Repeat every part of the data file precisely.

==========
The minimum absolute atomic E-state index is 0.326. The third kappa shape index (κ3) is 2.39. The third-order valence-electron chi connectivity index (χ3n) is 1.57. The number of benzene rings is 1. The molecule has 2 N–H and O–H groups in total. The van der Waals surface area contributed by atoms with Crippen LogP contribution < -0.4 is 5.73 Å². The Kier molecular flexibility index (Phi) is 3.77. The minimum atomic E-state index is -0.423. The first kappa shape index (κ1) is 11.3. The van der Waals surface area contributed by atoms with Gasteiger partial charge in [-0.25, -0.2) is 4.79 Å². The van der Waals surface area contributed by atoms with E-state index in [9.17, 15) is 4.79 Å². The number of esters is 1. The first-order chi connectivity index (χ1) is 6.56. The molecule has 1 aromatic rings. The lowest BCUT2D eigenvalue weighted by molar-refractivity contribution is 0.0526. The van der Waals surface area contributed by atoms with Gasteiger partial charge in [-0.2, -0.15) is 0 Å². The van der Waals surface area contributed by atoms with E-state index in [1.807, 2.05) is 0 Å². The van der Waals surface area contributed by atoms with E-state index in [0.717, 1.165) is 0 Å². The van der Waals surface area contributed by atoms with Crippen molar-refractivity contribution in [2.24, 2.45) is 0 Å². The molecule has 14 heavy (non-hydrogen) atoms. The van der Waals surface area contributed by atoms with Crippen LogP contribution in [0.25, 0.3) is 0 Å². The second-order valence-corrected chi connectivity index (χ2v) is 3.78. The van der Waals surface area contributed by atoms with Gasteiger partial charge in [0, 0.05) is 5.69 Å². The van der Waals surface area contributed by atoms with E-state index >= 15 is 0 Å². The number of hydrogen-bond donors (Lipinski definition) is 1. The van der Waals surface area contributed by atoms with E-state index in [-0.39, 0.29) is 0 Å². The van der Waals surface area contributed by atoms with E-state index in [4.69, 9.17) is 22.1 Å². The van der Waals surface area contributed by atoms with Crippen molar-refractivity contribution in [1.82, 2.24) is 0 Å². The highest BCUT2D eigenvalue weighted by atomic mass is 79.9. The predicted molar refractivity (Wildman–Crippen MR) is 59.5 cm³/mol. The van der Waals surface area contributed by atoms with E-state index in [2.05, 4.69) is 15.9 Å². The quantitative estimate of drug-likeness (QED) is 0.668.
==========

The minimum absolute atomic E-state index is 0.326. The third kappa shape index (κ3) is 2.39. The third-order valence-electron chi connectivity index (χ3n) is 1.57. The number of benzene rings is 1. The molecule has 2 N–H and O–H groups in total. The van der Waals surface area contributed by atoms with Crippen LogP contribution < -0.4 is 5.73 Å². The Kier molecular flexibility index (Phi) is 3.77. The minimum atomic E-state index is -0.423. The first kappa shape index (κ1) is 11.3. The van der Waals surface area contributed by atoms with Gasteiger partial charge in [-0.25, -0.2) is 4.79 Å². The van der Waals surface area contributed by atoms with E-state index in [9.17, 15) is 4.79 Å². The number of esters is 1. The first-order chi connectivity index (χ1) is 6.56. The molecule has 1 aromatic rings. The lowest BCUT2D eigenvalue weighted by molar-refractivity contribution is 0.0526. The van der Waals surface area contributed by atoms with Gasteiger partial charge in [-0.2, -0.15) is 0 Å². The van der Waals surface area contributed by atoms with E-state index in [1.807, 2.05) is 0 Å². The van der Waals surface area contributed by atoms with E-state index in [0.717, 1.165) is 0 Å². The van der Waals surface area contributed by atoms with Crippen molar-refractivity contribution in [2.24, 2.45) is 0 Å². The molecule has 14 heavy (non-hydrogen) atoms. The van der Waals surface area contributed by atoms with Crippen LogP contribution in [0.25, 0.3) is 0 Å². The second-order valence-corrected chi connectivity index (χ2v) is 3.78. The van der Waals surface area contributed by atoms with Gasteiger partial charge in [0, 0.05) is 5.69 Å². The van der Waals surface area contributed by atoms with E-state index >= 15 is 0 Å². The number of hydrogen-bond donors (Lipinski definition) is 1. The van der Waals surface area contributed by atoms with E-state index in [-0.39, 0.29) is 0 Å². The van der Waals surface area contributed by atoms with E-state index in [4.69, 9.17) is 22.1 Å². The van der Waals surface area contributed by atoms with Crippen molar-refractivity contribution in [1.82, 2.24) is 0 Å². The highest BCUT2D eigenvalue weighted by atomic mass is 79.9. The predicted molar refractivity (Wildman–Crippen MR) is 59.5 cm³/mol. The van der Waals surface area contributed by atoms with E-state index in [2.05, 4.69) is 15.9 Å². The quantitative estimate of drug-likeness (QED) is 0.668.